With the widespread proliferation of technology and apps in society today, it’s easy to forget the real role of the person in relation to technology. Specialist in People-Driven Computing, Kerushan Govender knows this all too well. Technology, at the heart of the matter, is intended squarely at improving productivity and communication. It’s always a means to an end – never an end in itself. It can never replace people. As an example, all of the hundreds of writing apps out there can never make a good author. Sure, these apps may offer a variety of tools and gimmicks to make the process of writing more convenient, but they can never replace the artist behind a best seller.
The same can be said about enterprise software. The increased complexity of corporate environments can make it more difficult for people to realize their personal value. Employees can easily become drones, simply feeding data into a “system” that appears greater than the individual himself.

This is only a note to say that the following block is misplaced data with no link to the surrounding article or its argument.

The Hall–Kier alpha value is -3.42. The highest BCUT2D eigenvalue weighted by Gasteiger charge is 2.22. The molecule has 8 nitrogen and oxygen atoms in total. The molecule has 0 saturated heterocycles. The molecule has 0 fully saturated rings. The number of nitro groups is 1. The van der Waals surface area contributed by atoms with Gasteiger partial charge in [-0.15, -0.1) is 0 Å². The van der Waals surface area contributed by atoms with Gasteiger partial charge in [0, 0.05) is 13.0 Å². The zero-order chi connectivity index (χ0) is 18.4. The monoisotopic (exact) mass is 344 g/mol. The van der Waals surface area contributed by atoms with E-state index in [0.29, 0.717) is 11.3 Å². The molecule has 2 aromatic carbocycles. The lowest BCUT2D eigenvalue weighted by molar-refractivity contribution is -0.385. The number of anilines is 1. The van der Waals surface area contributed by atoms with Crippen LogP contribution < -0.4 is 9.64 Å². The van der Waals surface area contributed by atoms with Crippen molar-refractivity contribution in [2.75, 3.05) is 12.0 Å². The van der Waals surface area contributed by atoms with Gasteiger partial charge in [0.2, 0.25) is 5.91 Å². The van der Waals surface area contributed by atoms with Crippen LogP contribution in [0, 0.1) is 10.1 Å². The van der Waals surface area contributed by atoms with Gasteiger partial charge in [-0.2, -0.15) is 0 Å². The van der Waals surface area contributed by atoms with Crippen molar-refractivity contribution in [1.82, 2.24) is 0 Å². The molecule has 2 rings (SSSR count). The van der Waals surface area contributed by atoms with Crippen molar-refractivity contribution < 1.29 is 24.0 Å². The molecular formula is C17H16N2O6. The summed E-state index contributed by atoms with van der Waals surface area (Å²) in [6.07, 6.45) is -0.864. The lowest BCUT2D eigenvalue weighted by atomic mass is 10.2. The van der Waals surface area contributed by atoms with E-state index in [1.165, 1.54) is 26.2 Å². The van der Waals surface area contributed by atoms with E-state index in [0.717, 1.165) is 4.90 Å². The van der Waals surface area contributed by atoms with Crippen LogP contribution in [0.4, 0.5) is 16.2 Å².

There are many examples of this phenomenon in society today. One of the areas where this problem has become very visible AND costly is in the field of sales forecasting, particularly in the technology industry. We see more and more tools being introduced into the market intended to help corporates forecast their sales revenues better. What we seem to have forgotten is that the sales transaction still occurs between two people – a buyer and a seller. And no matter how much we try to automate the process of forecasting revenues, we will hardly get anywhere unless we recognize that we need to understand people better in order to forecast revenue better. And no amount of software is going to solve that problem for us. We just have to get better at really understanding people.
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